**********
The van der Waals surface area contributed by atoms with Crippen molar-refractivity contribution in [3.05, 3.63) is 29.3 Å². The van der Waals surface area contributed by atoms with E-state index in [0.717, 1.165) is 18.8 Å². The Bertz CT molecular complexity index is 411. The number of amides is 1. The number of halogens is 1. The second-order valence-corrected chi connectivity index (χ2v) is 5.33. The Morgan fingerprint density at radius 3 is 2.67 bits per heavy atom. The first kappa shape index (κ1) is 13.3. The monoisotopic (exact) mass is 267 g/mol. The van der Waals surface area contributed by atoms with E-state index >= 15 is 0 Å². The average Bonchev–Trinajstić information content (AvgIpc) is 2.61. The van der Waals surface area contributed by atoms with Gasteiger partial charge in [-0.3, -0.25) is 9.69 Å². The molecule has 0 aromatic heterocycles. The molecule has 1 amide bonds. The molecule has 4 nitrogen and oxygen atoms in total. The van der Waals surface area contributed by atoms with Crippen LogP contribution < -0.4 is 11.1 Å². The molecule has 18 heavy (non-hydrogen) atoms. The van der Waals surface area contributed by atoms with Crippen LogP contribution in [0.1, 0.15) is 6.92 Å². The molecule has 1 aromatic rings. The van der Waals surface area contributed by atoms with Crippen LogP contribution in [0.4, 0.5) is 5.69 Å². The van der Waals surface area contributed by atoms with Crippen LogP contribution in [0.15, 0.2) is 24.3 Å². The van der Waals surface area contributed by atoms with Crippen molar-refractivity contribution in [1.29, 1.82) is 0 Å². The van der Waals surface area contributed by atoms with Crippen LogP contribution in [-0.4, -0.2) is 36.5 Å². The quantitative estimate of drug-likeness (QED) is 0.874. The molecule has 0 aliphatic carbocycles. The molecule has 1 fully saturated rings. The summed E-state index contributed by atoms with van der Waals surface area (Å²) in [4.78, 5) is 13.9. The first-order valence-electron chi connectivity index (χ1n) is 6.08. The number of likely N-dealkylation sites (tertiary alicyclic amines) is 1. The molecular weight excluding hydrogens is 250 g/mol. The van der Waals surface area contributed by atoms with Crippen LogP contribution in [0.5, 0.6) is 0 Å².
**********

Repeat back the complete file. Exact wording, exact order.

The van der Waals surface area contributed by atoms with Crippen molar-refractivity contribution in [3.05, 3.63) is 29.3 Å². The van der Waals surface area contributed by atoms with E-state index in [0.717, 1.165) is 18.8 Å². The Bertz CT molecular complexity index is 411. The number of amides is 1. The number of halogens is 1. The second-order valence-corrected chi connectivity index (χ2v) is 5.33. The Morgan fingerprint density at radius 3 is 2.67 bits per heavy atom. The first kappa shape index (κ1) is 13.3. The monoisotopic (exact) mass is 267 g/mol. The van der Waals surface area contributed by atoms with E-state index >= 15 is 0 Å². The average Bonchev–Trinajstić information content (AvgIpc) is 2.61. The van der Waals surface area contributed by atoms with Gasteiger partial charge in [-0.3, -0.25) is 9.69 Å². The molecule has 0 aromatic heterocycles. The molecule has 1 amide bonds. The molecule has 4 nitrogen and oxygen atoms in total. The van der Waals surface area contributed by atoms with Crippen LogP contribution < -0.4 is 11.1 Å². The molecule has 18 heavy (non-hydrogen) atoms. The van der Waals surface area contributed by atoms with Crippen LogP contribution in [0.1, 0.15) is 6.92 Å². The molecule has 1 aromatic rings. The van der Waals surface area contributed by atoms with Crippen LogP contribution in [0.4, 0.5) is 5.69 Å². The van der Waals surface area contributed by atoms with Crippen LogP contribution in [0.15, 0.2) is 24.3 Å². The van der Waals surface area contributed by atoms with Crippen molar-refractivity contribution in [1.29, 1.82) is 0 Å². The van der Waals surface area contributed by atoms with Crippen LogP contribution in [-0.4, -0.2) is 36.5 Å². The quantitative estimate of drug-likeness (QED) is 0.874. The molecule has 0 aliphatic carbocycles. The molecule has 1 fully saturated rings. The summed E-state index contributed by atoms with van der Waals surface area (Å²) in [4.78, 5) is 13.9. The first-order valence-electron chi connectivity index (χ1n) is 6.08. The number of likely N-dealkylation sites (tertiary alicyclic amines) is 1. The molecular weight excluding hydrogens is 250 g/mol. The van der Waals surface area contributed by atoms with Crippen LogP contribution in [0.5, 0.6) is 0 Å².